Eric Mosbacher

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Eric Mosbacher (22 December 1903 – 2 July 1998) was an English journalist and translator from Italian, French, German and Spanish. He translated work by Ignazio Silone and Sigmund Freud.[1]


Eric Mosbacher was born in London. He was educated at St Paul's School and Magdalene College, Cambridge, graduating in 1924 in French and Italian. After working on local newspapers, he worked for the Daily Express and then the Evening Standard. He also worked as assistant editor of the weekly Everyman and editor of Anglo-American News, the London journal of the American Chamber of Commerce.[1]

Mosbacher's wife, Gwenda David, introduced him to the work of Ignazio Silone, and the pair translated Silone's anti-Fascist novel Fontamara in 1934. Often working in collaboration with his wife, Mosbacher continued translating in parallel with his other jobs.[1]

During World War II he worked as an interpreter interrogating Italian prisoners of war before joining the Political Warfare Executive in 1943, working alongside Sefton Delmer to produce a German-language newspaper to be dropped on Germany each night. In June 1945 he was sent to the Rhineland, now occupied by the British, to encourage a free press by starting two German-language newspapers there, Kolnischer Kurier and Ruhr-Zeitung.[1]

Demobilized in 1946 at the rank of lieutenant-colonel, Mosbacher was a public relations officer for the Ministry of Town and Country Planning before joining The Times as a sub-editor in 1948. Resigning from the Times in 1960, he continued to work at translation.[1]


  • (with Gwenda David) Fontamara by Ignazio Silone. London: Methuen & Co., 1934.
  • (with Gwenda David) Spiridonova: revolutionary terrorist by Isaac Steinberg. London: Methuen & Co., 1935.
  • (with Gwenda David) The last civilian by Ernst Glaeser. London: Nicholson & Watson, 1936.
  • (with Gwenda David) Karl Marx: man and fighter by Boris Nicolaevsky and Otto Maenchen-Helfen. London: Methuen & Co., 1936.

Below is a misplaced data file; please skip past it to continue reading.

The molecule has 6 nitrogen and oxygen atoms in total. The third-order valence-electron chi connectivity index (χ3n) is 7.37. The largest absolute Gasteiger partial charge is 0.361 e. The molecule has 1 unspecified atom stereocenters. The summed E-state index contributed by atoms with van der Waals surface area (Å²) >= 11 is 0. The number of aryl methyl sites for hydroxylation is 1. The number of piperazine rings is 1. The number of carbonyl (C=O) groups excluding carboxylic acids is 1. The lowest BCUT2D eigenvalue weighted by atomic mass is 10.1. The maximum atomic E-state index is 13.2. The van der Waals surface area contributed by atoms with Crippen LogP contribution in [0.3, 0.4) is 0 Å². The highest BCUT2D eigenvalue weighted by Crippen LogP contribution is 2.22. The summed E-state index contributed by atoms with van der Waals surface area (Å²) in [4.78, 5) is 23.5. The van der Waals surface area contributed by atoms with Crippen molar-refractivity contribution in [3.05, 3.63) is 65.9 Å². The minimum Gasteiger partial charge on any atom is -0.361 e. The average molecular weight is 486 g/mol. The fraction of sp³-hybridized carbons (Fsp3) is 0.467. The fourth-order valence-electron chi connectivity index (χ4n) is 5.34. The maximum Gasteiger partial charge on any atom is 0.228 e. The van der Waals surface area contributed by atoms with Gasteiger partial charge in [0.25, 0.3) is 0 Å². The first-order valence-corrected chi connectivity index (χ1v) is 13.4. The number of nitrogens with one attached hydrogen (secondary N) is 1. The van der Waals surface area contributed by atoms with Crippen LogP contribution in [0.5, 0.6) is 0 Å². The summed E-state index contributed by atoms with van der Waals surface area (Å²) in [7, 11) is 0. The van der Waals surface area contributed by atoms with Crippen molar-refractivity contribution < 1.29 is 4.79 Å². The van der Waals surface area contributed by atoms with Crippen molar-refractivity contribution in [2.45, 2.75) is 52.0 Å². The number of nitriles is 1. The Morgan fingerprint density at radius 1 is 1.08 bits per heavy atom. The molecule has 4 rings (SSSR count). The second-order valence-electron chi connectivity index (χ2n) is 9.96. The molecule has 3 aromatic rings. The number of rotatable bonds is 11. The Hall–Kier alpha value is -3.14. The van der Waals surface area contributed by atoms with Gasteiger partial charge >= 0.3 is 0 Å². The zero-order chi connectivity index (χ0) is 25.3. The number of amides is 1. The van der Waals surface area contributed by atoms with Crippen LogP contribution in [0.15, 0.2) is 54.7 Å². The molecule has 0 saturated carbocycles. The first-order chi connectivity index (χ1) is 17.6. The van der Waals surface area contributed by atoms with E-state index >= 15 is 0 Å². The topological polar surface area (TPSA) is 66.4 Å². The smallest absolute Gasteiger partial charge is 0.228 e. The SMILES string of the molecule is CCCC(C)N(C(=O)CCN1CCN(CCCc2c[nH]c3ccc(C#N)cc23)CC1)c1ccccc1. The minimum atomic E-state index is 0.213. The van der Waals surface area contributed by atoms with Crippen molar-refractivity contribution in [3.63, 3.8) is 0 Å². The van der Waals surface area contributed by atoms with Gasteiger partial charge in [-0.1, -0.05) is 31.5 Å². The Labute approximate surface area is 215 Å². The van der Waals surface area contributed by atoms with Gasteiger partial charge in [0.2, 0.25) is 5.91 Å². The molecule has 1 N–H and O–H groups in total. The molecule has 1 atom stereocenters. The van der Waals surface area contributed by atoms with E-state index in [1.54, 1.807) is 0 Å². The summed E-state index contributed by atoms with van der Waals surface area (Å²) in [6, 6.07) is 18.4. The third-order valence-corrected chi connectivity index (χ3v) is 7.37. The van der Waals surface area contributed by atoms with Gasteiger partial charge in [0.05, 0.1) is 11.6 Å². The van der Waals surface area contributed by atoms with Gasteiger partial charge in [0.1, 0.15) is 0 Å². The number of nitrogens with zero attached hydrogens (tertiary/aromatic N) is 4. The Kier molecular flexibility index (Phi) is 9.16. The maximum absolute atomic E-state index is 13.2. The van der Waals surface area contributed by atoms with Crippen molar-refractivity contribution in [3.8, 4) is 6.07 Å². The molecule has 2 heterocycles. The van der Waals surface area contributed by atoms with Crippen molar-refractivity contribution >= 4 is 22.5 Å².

• (with Gwenda David) Bread and wine by Ignazio Silone. London: Methuen & Co., 1936.
  • (with Gwenda David) Offenbach and the Paris of his time by Siegfried Kracauer. London: Constable, 1937.
  • The Triumph of Barabbas by Giovanni Giglio. London: Victor Gollancz, 1937.
  • (with Franz Borkenau) I helped to build an army. Civil War memoirs of a Spanish staff officer by José Martín Blázquez. Translated from the Spanish. With an introduction by Borkenau. London: Secker & Warburg, 1939.
  • (with Gwenda David) The school for dictators by Ignazio Silone. Translated from the Italian. London: Jonathan Cape, 1939.
  • (with Gwenda David) Hitler and I. Translated from the French Hitler et moi. London: Jonathan Cape, 1940.
  • (with Gwenda David) Birl. The story of a cat by Alexander Moritz Frey. London: Jonathan Cape, 1947.
  • The fiancée by Alberto Vigevani. Translated from the Italian. London: Hamish Hamilton, 1948.
  • The house by the medlar tree by Giovanni Verga. Translated from the Italian I Malavoglia. London: Weidenfeld & Nicolson, 1950.
  • A hero of our time: a novel by Vasco Pratolini. Translated from the Italian Un eroe del nostro tempo. London: Hamish Hamilton, 1951.
  • (with David Porter) Russian purge and the extraction of confession by F. Beck (pseud.) and W. Godin (pseud.). Translated from the German. London: Hurst & Blackett, 1951.
  • Secret Tibet by Fosco Maraini. Translated from the Italian Segreto Tibet. London: Hutchinson, 1952.
  • Heaven pays no dividends by Richard Kaufmann. Translated from the German Der Himmel zahlt keine Zinsen. London: Jarrolds, 1952.
  • (with James Strachey) The origins of psycho-analysis. Letters to Wilhelm Fliess, drafts and notes: 1887–1902 by Sigmund Freud. Translated from the German Aus den Anfängen der Psychoanalyse. Briefe an Wilhelm Fliess. London: Imago Publishing Co., 1954.
  • Final contributions to the problems and methods of psycho-analysis by Sándor Ferenczi. Translated from the German. London: Hogarth Press, 1955.
  • The state of France: a study of contemporary France by Herbert Lüthy. Translated from the German Frankreichs Uhren gehen anders. London: Secker & Warburg, 1955.
  • The bound man, and other stories by Ilse Aichinger. London: Secker & Warburg, 1955.
  • Tune for an elephant by Elio Vittorini. Translated from the Italian Il Sempione strizza l'occhio al Frejus .London: Weidenfeld & Nicolson, 1955.
  • (with Oliver Coburn) Ambush by Jean Hougron. Translated from the French Rage blanche. London: Hurst & Blackett, 1956.